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Year-end planning ideas for business owners

Year-end planning ideas for business owners

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web-sig_james-barger_One year ago, the Tax Cuts and Jobs Act (TCJA) was signed into law. Its centerpiece was a permanent reduction of the corporate tax rate to a flat 21 percent. It also permanently repealed the corporate alternative minimum tax (AMT). As we move toward 2019, here are several wealth planning ideas that business owners should consider that can have a real benefit.

Review retirement plan options

Qualified retirement plans can be a powerful way to defer business income and lower current tax liabilities. Individuals who already have these plans should use the end of the year as an opportunity to fully fund their contributions. Business owners who do not should consider implementing a plan after a review of the potential benefits and tax savings. Along with defined contribution plans, small business owners might consider defined benefit plans, cash balance plans or combinations of the two.

Deductible contributions to these plans might dwarf the limits of IRAs, 401(k)s or other defined contribution plans. Business owners can also use nonqualified deferred compensation plans to attract and retain talent. While there is no current deduction when the plan is funded, tax can be deferred on the growth of the assets that fund the plan by using cash-value life insurance.

The business expensing election

Small businesses may elect under IRC Section 179 to expense the cost of qualified property, rather than recover such costs through depreciation deductions. The TCJA increased the maximum amount that can be expensed from $520,000 to $1,000,000, and the threshold at which the maximum deduction begins to phase out from $2,070,000 to $2,500,000. Both the $1,000,000 and $2,500,000 amounts will be increased in the coming years to reflect inflation.

The new law also expanded the range of property eligible for expensing. Beware that some states may not allow full expensing for state income tax purposes.

“Bonus” depreciation

For qualified property that was both acquired and placed in service after Sept. 27, 2017, 100 percent of the adjusted basis of the property can be deducted in the year the property is first placed in service. The first-year 100 percent bonus depreciation percentage amount is reduced by 20 percent each year starting in 2023 (i.e., the first-year bonus percentage amount will be 80 percent in 2023, 60 percent in 2024, 40 percent in 2025 and 20 percent in 2026) until bonus depreciation is eliminated altogether beginning in 2027. The purchase of used property now qualifies for bonus depreciation.

Section 199A deduction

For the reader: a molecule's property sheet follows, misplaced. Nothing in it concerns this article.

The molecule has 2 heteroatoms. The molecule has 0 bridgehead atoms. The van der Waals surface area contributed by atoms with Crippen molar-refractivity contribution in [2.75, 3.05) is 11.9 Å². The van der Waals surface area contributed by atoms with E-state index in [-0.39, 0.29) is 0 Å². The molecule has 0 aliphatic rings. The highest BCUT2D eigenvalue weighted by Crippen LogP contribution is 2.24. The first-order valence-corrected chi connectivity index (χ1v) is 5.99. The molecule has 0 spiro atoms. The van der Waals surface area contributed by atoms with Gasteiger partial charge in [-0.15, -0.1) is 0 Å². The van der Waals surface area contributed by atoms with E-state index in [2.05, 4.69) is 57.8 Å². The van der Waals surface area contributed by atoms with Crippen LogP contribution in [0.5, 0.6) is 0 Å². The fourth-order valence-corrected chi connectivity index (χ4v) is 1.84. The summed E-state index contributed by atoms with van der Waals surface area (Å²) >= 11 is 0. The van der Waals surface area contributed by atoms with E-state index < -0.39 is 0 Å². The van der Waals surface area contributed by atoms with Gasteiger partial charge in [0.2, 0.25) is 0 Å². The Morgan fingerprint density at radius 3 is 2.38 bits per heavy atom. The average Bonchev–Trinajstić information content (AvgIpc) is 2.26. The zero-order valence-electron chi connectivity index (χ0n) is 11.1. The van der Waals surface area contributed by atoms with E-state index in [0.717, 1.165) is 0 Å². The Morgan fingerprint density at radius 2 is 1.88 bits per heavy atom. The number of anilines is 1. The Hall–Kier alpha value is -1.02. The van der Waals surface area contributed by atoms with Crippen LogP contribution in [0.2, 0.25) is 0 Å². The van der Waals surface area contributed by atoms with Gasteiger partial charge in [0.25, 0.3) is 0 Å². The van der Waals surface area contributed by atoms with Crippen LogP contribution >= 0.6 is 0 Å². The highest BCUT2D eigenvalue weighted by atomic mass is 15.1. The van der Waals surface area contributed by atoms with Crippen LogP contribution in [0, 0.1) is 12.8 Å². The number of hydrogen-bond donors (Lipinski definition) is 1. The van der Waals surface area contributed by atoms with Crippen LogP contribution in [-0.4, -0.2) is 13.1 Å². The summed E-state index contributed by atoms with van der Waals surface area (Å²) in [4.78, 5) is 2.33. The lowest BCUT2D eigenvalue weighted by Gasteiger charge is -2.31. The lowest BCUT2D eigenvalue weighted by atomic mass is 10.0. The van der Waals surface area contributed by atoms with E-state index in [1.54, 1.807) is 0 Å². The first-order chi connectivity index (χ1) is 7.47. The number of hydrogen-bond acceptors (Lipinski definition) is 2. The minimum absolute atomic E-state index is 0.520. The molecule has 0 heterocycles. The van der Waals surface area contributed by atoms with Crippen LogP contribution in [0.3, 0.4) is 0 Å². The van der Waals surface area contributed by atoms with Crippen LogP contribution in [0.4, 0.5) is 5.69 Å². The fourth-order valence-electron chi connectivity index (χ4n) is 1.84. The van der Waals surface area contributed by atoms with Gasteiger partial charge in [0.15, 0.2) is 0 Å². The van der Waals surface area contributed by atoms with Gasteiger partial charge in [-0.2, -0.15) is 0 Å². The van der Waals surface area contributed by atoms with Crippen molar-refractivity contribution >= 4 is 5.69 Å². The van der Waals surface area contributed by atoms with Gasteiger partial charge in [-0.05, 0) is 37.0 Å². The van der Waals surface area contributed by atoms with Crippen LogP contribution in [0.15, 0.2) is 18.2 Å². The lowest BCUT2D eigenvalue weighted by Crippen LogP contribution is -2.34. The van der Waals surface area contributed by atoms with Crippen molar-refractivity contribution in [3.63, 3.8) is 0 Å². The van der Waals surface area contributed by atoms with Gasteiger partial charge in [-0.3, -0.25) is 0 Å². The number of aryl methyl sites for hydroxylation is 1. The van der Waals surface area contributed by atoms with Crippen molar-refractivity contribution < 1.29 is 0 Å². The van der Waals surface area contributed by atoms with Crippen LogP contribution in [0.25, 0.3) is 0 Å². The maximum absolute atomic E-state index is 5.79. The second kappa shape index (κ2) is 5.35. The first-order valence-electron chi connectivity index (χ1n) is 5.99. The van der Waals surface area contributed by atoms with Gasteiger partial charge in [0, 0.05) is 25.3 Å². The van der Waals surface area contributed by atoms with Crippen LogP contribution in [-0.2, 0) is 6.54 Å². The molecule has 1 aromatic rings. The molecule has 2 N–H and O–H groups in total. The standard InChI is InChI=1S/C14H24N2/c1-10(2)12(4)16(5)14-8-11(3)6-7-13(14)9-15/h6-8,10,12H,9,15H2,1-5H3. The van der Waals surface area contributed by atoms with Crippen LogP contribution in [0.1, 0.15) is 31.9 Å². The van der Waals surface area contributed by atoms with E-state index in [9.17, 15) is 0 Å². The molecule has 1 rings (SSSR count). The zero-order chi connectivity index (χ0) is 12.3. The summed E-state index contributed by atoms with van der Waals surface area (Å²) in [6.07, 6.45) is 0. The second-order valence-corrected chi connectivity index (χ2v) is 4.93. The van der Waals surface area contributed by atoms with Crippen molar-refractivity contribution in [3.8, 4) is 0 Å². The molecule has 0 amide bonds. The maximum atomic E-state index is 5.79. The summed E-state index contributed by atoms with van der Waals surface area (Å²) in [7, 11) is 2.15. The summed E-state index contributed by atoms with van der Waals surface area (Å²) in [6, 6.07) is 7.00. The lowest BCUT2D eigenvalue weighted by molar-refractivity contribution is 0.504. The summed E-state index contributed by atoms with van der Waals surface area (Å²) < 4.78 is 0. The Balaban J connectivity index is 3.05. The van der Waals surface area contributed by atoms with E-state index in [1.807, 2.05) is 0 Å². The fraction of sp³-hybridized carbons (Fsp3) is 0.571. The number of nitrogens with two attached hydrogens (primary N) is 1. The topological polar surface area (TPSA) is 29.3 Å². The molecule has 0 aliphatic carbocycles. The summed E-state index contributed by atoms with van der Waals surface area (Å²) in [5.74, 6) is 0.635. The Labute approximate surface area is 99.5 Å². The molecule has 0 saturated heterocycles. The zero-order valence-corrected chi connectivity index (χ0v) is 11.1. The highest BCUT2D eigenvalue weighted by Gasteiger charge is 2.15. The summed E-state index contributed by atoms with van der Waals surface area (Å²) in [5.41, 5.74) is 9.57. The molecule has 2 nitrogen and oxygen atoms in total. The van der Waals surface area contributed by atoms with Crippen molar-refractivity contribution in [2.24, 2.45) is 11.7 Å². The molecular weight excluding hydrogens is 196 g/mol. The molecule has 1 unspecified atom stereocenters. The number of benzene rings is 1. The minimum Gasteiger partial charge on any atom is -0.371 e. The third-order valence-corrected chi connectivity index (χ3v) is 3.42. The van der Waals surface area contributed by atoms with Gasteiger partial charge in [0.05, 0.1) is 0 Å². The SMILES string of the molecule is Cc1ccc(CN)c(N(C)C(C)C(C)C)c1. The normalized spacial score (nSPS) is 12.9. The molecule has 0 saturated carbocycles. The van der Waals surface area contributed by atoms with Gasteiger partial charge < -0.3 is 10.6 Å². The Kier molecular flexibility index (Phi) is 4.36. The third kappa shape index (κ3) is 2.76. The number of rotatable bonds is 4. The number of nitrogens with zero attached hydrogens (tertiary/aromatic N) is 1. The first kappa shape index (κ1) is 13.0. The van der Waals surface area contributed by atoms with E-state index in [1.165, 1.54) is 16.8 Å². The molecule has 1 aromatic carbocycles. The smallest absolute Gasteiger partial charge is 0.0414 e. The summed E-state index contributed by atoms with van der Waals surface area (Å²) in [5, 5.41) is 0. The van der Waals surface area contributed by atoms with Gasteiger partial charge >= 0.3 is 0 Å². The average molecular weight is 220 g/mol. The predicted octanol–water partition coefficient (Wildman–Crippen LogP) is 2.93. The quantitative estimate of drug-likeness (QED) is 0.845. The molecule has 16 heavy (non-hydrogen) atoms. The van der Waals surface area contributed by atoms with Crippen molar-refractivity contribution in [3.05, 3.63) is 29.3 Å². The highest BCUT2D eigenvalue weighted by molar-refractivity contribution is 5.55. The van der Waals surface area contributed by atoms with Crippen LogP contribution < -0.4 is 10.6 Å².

For tax years 2018 through 2025, a new deduction is available equal to 20 percent of qualified business income from partnerships, S corporations and sole proprietorships. The IRS recently issued guidance on some previously proposed strategies thought to be able to maximize the use of the deduction.

Proceed with caution regarding setting up trusts for children or others. Specifically, look at ones that are separately taxed to own interests in businesses that qualify for the deduction where parents would otherwise not qualify because of their income levels or other factors. Such trusts may not be respected for purposes of the Section 199A deduction.

One strategy that remains is that if you are in a nonspecified service trade or business, but you exceed the income limitations and thus are subject to the additional W-2 wage and capital (qualified property) limitation, you should consider making additional qualified capital purchases or increasing wages to increase your available QBI deduction.

Business deductions

Small business owners especially should ensure they have adequate substantiation for expenses such as travel miles, business meals, etc. These include daily logs, actual receipts and other substantiation records. Business meals continue to be 50 percent deductible.

Because of the TCJA, entertainment expenses, even if associated with the active conduct of a trade or business, are no longer deductible.

Family members can split the bill

Family business owners, in particular, can take advantage of ways to shift income to lower overall taxes. Paying reasonable salaries to family members for providing bona-fide services reduces the amount of business income. A child’s earned income could be taxed at the low-bracket rate of 10 percent (on taxable income of up to $9,525 for 2018). The salary would also be earned income, thus allowing children to establish and contribute to a Roth IRA or retirement plan.

Closely held business owners who wish to shift some ownership, but not management or control, can divide the ownership into voting and nonvoting interests and only gift the nonvoting interests

Cash method of accounting

The TCJA expanded the ability to use the cash method of accounting. Any entity with three-year average annual gross receipts of $25 million or less can use the cash method regardless of whether the purchase, production or sale of merchandise (inventory) is an income-producing factor. The cash method of accounting may be more attractive to businesses due to its simplicity and flexibility in managing the amount of taxable income reported in a tax year. Identify actionable opportunities for filing accounting method changes with the IRS.

Increased estate tax exemption

Lastly, with the increased federal estate tax exemption to $11,180,000 for individuals or $22,360,000 for married couples, take advantage of passing the business without incurring estate or gift tax.

James Barger is president of KeyBank’s Rochester Market. He may be reached by phone at 585-238-4121 or email at [email protected].